NotesFAQContact Us
Collection
Advanced
Search Tips
ERIC Number: ED552794
Record Type: Non-Journal
Publication Date: 2013
Pages: 255
Abstractor: As Provided
Reference Count: N/A
ISBN: 978-1-2679-9854-5
ISSN: N/A
A Comparison of QEIA and Non-QEIA Schools: Implications of Class Size Reduction
Platt, Louise Carolyn Sater
ProQuest LLC, Ph.D. Dissertation, The Claremont Graduate University
The purpose of this research study is to compare student achievement changes between matched QEIA and non-QEIA schools in an effort to infer effects of the most significant feature of QEIA funding, class size reduction. The study addressed the critical question--are there demonstrated, significant differences in student achievement gains between schools with similar demographics? Does participation in a program that reduces class size also make significant differences in achievement gains? Do school districts have data to recommend continuation of this expensive intervention? ANOVA methodology was used to test the research hypothesis. QEIA schools were matched using CDE's Similar School Rank with non-QEIA schools. California API scores prior to starting participation in QEIA (2006) and after participation (2010) were analyzed for percentage of gain and loss over the years of implementation of CSR. The author's assumption is that class size was the QEIA Act's most significant and uniform factor and that differences between the groups can be, at least, partially, if not primarily, due to CSR. Fifteen t-tests at three grade levels (elementary, middle, and high school) and two subgroups for Hispanic and ELL students were conducted. Because data for the African-American (Black) and White subgroups was limited, analysis on these two subgroups was not conducted. Findings suggest the following: QEIA schools started with a lower average and range of API scores than their non-QEIA matches. Four years later, QEIA elementary schools with reduced class size gained an average of 13.75 additional school-wide API points over their non-QEIA school matches. Hispanic students in QEIA schools improved an average of 13 additional points, while the ELL subgroup showed 20 additional points gained over their non-QEIA school matches. QEIA middle schools averaged 8 additional API points gained over the four years. At the high school level, non-QEIA schools outperformed matched QEIA schools by an 8.65 point gain. In conclusion, while QEIA schools, except for those at the high school level, did show greater increases in API scores, there is not a significant positive increase and substantial improvement over their non-QEIA school matches. [The dissertation citations contained here are published with the permission of ProQuest LLC. Further reproduction is prohibited without permission. Copies of dissertations may be obtained by Telephone (800) 1-800-521-0600. Web page: http://www.proquest.com/en-US/products/dissertations/individuals.shtml.]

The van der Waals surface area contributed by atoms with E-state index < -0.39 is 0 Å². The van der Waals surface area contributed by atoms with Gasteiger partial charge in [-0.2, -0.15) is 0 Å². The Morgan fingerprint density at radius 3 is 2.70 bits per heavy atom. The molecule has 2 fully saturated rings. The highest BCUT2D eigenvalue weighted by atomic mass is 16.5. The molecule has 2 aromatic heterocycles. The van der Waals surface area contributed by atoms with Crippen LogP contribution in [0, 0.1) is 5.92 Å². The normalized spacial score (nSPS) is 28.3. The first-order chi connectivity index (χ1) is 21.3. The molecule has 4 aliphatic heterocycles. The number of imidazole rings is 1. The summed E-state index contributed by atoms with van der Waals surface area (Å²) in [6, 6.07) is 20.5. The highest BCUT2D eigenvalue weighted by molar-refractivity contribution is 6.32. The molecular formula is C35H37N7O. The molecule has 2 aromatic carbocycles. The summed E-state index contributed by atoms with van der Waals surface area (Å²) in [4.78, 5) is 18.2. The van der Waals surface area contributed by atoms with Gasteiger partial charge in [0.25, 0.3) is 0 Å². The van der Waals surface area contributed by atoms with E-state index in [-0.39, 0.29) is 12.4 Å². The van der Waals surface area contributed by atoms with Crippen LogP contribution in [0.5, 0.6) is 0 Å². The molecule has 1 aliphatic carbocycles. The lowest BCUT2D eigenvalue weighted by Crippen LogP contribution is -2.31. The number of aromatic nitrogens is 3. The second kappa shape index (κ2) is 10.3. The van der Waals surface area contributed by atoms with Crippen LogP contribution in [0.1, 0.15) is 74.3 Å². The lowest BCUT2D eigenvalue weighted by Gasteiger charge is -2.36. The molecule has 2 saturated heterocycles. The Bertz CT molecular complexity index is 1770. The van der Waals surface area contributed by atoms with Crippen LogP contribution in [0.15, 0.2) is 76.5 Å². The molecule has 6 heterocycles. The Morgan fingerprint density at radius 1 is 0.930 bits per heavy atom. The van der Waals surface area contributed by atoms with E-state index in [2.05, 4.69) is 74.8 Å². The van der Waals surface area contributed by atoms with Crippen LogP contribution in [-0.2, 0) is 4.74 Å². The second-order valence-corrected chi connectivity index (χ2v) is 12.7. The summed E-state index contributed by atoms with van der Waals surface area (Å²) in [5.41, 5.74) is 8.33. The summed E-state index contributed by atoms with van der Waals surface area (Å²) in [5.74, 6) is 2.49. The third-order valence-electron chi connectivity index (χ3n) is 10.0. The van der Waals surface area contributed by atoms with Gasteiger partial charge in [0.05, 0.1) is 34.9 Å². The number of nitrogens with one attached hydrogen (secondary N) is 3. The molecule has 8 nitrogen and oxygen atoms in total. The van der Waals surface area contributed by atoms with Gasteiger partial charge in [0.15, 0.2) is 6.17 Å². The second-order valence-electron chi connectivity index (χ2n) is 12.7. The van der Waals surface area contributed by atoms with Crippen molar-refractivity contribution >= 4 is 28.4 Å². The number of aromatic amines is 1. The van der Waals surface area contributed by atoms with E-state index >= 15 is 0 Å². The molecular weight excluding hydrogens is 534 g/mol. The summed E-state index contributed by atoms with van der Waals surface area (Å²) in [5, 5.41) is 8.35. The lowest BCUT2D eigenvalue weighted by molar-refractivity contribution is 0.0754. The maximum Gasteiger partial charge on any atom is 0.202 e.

ProQuest LLC. 789 East Eisenhower Parkway, P.O. Box 1346, Ann Arbor, MI 48106. Tel: 800-521-0600; Web site: http://www.proquest.com/en-US/products/dissertations/individuals.shtml
Publication Type: Dissertations/Theses - Doctoral Dissertations
Education Level: Elementary Education; Middle Schools; Secondary Education; Junior High Schools; High Schools; Elementary Secondary Education
Audience: N/A
Language: English
Sponsor: N/A
Authoring Institution: N/A
Identifiers - Location: California